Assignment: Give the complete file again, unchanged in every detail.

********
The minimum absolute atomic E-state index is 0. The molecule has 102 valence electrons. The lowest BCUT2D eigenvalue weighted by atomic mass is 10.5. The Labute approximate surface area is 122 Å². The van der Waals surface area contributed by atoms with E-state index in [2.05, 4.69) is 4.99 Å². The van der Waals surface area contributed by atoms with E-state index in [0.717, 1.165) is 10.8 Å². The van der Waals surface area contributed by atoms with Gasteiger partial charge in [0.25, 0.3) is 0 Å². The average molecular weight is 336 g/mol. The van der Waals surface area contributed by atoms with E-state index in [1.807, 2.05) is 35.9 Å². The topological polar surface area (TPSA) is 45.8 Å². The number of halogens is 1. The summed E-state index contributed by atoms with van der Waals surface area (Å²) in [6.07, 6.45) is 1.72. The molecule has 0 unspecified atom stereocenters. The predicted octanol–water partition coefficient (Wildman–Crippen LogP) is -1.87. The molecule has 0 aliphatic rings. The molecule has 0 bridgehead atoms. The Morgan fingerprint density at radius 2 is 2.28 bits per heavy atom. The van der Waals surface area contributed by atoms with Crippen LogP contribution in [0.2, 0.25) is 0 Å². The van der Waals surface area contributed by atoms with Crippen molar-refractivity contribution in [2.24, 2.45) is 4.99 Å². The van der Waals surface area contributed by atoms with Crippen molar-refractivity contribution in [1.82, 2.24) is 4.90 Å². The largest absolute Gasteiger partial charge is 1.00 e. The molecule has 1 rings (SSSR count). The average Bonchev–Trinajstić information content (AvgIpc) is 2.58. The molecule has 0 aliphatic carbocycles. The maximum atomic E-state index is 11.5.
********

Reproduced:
The minimum absolute atomic E-state index is 0. The molecule has 102 valence electrons. The lowest BCUT2D eigenvalue weighted by atomic mass is 10.5. The Labute approximate surface area is 122 Å². The van der Waals surface area contributed by atoms with E-state index in [2.05, 4.69) is 4.99 Å². The van der Waals surface area contributed by atoms with E-state index in [0.717, 1.165) is 10.8 Å². The van der Waals surface area contributed by atoms with Gasteiger partial charge in [0.25, 0.3) is 0 Å². The average molecular weight is 336 g/mol. The van der Waals surface area contributed by atoms with E-state index in [1.807, 2.05) is 35.9 Å². The topological polar surface area (TPSA) is 45.8 Å². The number of halogens is 1. The summed E-state index contributed by atoms with van der Waals surface area (Å²) in [6.07, 6.45) is 1.72. The molecule has 0 unspecified atom stereocenters. The predicted octanol–water partition coefficient (Wildman–Crippen LogP) is -1.87. The molecule has 0 aliphatic rings. The molecule has 0 bridgehead atoms. The Morgan fingerprint density at radius 2 is 2.28 bits per heavy atom. The van der Waals surface area contributed by atoms with Crippen LogP contribution in [0.2, 0.25) is 0 Å². The van der Waals surface area contributed by atoms with Crippen molar-refractivity contribution in [2.24, 2.45) is 4.99 Å². The van der Waals surface area contributed by atoms with Crippen molar-refractivity contribution in [1.82, 2.24) is 4.90 Å². The largest absolute Gasteiger partial charge is 1.00 e. The molecule has 1 rings (SSSR count). The average Bonchev–Trinajstić information content (AvgIpc) is 2.58. The molecule has 0 aliphatic carbocycles. The maximum atomic E-state index is 11.5.